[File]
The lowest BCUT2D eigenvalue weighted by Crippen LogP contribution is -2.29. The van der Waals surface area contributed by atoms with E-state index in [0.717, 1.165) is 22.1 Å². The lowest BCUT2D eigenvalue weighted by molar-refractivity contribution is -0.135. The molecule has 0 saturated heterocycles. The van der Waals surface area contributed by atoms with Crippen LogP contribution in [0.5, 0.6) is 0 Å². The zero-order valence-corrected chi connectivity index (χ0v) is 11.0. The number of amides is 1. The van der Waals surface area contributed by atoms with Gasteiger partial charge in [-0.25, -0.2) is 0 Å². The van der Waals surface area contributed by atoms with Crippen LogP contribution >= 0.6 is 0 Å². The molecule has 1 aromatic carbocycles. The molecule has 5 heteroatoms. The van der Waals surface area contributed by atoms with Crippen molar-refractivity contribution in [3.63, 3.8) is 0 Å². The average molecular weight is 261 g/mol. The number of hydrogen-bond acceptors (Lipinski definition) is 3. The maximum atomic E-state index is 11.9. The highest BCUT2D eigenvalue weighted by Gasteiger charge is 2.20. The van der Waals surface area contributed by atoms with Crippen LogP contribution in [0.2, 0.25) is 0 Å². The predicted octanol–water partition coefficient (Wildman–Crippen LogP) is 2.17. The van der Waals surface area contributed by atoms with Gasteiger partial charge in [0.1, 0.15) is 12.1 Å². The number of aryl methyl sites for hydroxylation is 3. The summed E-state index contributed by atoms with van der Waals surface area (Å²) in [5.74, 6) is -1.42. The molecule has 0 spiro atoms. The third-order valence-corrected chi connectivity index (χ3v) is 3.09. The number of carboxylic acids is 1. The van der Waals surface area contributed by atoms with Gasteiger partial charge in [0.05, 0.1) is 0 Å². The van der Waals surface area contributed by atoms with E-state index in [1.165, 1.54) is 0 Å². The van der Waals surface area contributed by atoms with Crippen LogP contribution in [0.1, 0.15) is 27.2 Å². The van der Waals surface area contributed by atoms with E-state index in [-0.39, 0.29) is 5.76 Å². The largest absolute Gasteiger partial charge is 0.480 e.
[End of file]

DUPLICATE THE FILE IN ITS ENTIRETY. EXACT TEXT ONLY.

The lowest BCUT2D eigenvalue weighted by Crippen LogP contribution is -2.29. The van der Waals surface area contributed by atoms with E-state index in [0.717, 1.165) is 22.1 Å². The lowest BCUT2D eigenvalue weighted by molar-refractivity contribution is -0.135. The molecule has 0 saturated heterocycles. The van der Waals surface area contributed by atoms with Crippen LogP contribution in [0.5, 0.6) is 0 Å². The zero-order valence-corrected chi connectivity index (χ0v) is 11.0. The number of amides is 1. The van der Waals surface area contributed by atoms with Gasteiger partial charge in [-0.25, -0.2) is 0 Å². The van der Waals surface area contributed by atoms with Crippen LogP contribution >= 0.6 is 0 Å². The molecule has 1 aromatic carbocycles. The molecule has 5 heteroatoms. The van der Waals surface area contributed by atoms with Crippen molar-refractivity contribution in [3.63, 3.8) is 0 Å². The average molecular weight is 261 g/mol. The number of hydrogen-bond acceptors (Lipinski definition) is 3. The maximum atomic E-state index is 11.9. The highest BCUT2D eigenvalue weighted by Gasteiger charge is 2.20. The van der Waals surface area contributed by atoms with Crippen LogP contribution in [0.2, 0.25) is 0 Å². The predicted octanol–water partition coefficient (Wildman–Crippen LogP) is 2.17. The van der Waals surface area contributed by atoms with Gasteiger partial charge in [0.1, 0.15) is 12.1 Å². The number of aryl methyl sites for hydroxylation is 3. The summed E-state index contributed by atoms with van der Waals surface area (Å²) in [5.74, 6) is -1.42. The molecule has 0 spiro atoms. The third-order valence-corrected chi connectivity index (χ3v) is 3.09. The number of carboxylic acids is 1. The van der Waals surface area contributed by atoms with Gasteiger partial charge in [0.05, 0.1) is 0 Å². The van der Waals surface area contributed by atoms with E-state index in [1.165, 1.54) is 0 Å². The van der Waals surface area contributed by atoms with Crippen LogP contribution in [0.1, 0.15) is 27.2 Å². The van der Waals surface area contributed by atoms with E-state index in [-0.39, 0.29) is 5.76 Å². The largest absolute Gasteiger partial charge is 0.480 e.